The main dispute, according to members of WBAI’s local board, is the insistence by the national office that the station cut 6.5 staff positions from its next budget. The station currently has a staff of 23 full time equivalents. At a recent meeting of the station’s LSB, General Manager Tony Riddle listed a series of disagreements with the national office and said he was being pressured. His list included the amount budgeted for legal fees, projections for direct mail and website income as well as increases in health care costs, and a plan to cut station rent through “reduction in physical space” (the national office reportedly wants written confirmation from WBAI’s landlord). Out of total budget of $2.4 million, the station pays $277,969 a year for its Wall Street headquarters, plus $350,778 to transmit from the Empire State Building.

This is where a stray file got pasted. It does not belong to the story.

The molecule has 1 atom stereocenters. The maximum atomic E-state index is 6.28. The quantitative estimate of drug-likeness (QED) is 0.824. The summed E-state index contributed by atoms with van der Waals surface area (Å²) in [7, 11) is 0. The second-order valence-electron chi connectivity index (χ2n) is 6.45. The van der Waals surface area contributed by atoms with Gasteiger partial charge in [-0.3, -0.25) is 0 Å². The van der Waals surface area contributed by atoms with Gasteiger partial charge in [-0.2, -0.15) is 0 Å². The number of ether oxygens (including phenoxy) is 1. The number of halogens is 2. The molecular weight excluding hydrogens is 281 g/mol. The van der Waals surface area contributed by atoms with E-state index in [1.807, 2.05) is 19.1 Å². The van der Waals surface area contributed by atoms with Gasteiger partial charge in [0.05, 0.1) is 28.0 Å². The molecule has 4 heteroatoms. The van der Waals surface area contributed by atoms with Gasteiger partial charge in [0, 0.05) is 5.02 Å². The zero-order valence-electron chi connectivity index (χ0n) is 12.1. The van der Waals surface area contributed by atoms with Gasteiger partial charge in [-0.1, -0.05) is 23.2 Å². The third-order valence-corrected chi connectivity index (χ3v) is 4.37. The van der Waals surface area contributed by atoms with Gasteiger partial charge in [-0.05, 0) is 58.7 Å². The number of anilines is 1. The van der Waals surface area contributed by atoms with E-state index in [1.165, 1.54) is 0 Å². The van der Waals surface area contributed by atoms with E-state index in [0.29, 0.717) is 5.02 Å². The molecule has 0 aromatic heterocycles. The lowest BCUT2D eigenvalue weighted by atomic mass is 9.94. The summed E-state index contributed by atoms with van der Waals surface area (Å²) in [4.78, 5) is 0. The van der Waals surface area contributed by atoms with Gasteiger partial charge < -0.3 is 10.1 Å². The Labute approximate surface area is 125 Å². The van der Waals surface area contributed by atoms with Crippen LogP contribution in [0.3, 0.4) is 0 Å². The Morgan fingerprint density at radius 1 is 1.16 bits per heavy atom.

According to a September 12 article in The Indypendent, the newspaper of New York’s Independent Media Center, the station and national office are also arguing about exactly how much WBAI owes the national office. “We’re in major negotiations with Pacifica over this,” WBAI LSB chair Mitchel Cohen told the publication. “WBAI has been unfairly billed and we’re asking for a line-by-line accounting.” Whatever the debt may be – somewhere between $300,000 and $450,000 – an obvious problem is the station’s low fulfillment rate, hovering around 70 percent.
The station continues to be mired in a long-term factional struggle. The Sept. 3 LSB meeting, which attracted only 15 members of the public, “was delayed half an hour in order to reach quorum, then quickly descended into hour-long bickering over the agenda, Robert’s Rules of Order (which outlines meeting process) and what constituted an excused absence,” The Indypendent reported. “Finally, after almost two and a half hours of thinly veiled contempt and bickering, the LSB meeting began addressing the most pressing issue — the budget.”